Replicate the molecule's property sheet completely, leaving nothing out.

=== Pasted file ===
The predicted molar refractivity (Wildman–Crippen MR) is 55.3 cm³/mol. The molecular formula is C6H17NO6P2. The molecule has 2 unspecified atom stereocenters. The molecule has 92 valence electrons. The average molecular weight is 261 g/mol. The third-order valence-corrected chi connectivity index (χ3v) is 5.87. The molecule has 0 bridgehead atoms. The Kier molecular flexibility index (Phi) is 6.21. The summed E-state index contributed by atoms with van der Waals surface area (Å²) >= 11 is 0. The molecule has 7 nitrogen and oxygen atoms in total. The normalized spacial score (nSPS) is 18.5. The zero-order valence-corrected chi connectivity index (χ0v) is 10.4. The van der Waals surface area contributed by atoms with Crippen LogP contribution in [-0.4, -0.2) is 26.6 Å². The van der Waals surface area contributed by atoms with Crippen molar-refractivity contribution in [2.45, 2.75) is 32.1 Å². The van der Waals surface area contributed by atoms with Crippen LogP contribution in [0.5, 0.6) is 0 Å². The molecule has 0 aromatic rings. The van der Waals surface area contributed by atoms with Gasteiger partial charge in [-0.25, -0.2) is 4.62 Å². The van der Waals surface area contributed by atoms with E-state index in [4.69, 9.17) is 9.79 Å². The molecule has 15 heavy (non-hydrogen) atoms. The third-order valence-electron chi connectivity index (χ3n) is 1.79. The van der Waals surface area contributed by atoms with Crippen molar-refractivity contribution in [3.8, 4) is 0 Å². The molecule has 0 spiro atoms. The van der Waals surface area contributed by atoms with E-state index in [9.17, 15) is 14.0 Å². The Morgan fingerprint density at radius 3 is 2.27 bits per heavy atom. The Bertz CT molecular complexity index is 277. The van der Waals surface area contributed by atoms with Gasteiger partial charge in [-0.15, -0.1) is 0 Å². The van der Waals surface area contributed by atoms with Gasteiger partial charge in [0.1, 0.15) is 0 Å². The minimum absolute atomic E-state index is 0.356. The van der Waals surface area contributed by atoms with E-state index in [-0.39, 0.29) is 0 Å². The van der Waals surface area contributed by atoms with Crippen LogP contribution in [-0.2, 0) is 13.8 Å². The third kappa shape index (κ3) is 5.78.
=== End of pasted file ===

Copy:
The predicted molar refractivity (Wildman–Crippen MR) is 55.3 cm³/mol. The molecular formula is C6H17NO6P2. The molecule has 2 unspecified atom stereocenters. The molecule has 92 valence electrons. The average molecular weight is 261 g/mol. The third-order valence-corrected chi connectivity index (χ3v) is 5.87. The molecule has 0 bridgehead atoms. The Kier molecular flexibility index (Phi) is 6.21. The summed E-state index contributed by atoms with van der Waals surface area (Å²) >= 11 is 0. The molecule has 7 nitrogen and oxygen atoms in total. The normalized spacial score (nSPS) is 18.5. The zero-order valence-corrected chi connectivity index (χ0v) is 10.4. The van der Waals surface area contributed by atoms with Crippen LogP contribution in [-0.4, -0.2) is 26.6 Å². The van der Waals surface area contributed by atoms with Crippen molar-refractivity contribution in [2.45, 2.75) is 32.1 Å². The van der Waals surface area contributed by atoms with Crippen LogP contribution in [0.5, 0.6) is 0 Å². The molecule has 0 aromatic rings. The van der Waals surface area contributed by atoms with Gasteiger partial charge in [-0.25, -0.2) is 4.62 Å². The van der Waals surface area contributed by atoms with E-state index in [4.69, 9.17) is 9.79 Å². The molecule has 15 heavy (non-hydrogen) atoms. The third-order valence-electron chi connectivity index (χ3n) is 1.79. The van der Waals surface area contributed by atoms with Crippen molar-refractivity contribution in [3.8, 4) is 0 Å². The molecule has 0 spiro atoms. The van der Waals surface area contributed by atoms with E-state index in [9.17, 15) is 14.0 Å². The Morgan fingerprint density at radius 3 is 2.27 bits per heavy atom. The Bertz CT molecular complexity index is 277. The van der Waals surface area contributed by atoms with Gasteiger partial charge in [-0.15, -0.1) is 0 Å². The van der Waals surface area contributed by atoms with Gasteiger partial charge in [0.1, 0.15) is 0 Å². The minimum absolute atomic E-state index is 0.356. The van der Waals surface area contributed by atoms with E-state index in [-0.39, 0.29) is 0 Å². The van der Waals surface area contributed by atoms with Crippen LogP contribution in [-0.2, 0) is 13.8 Å². The third kappa shape index (κ3) is 5.78.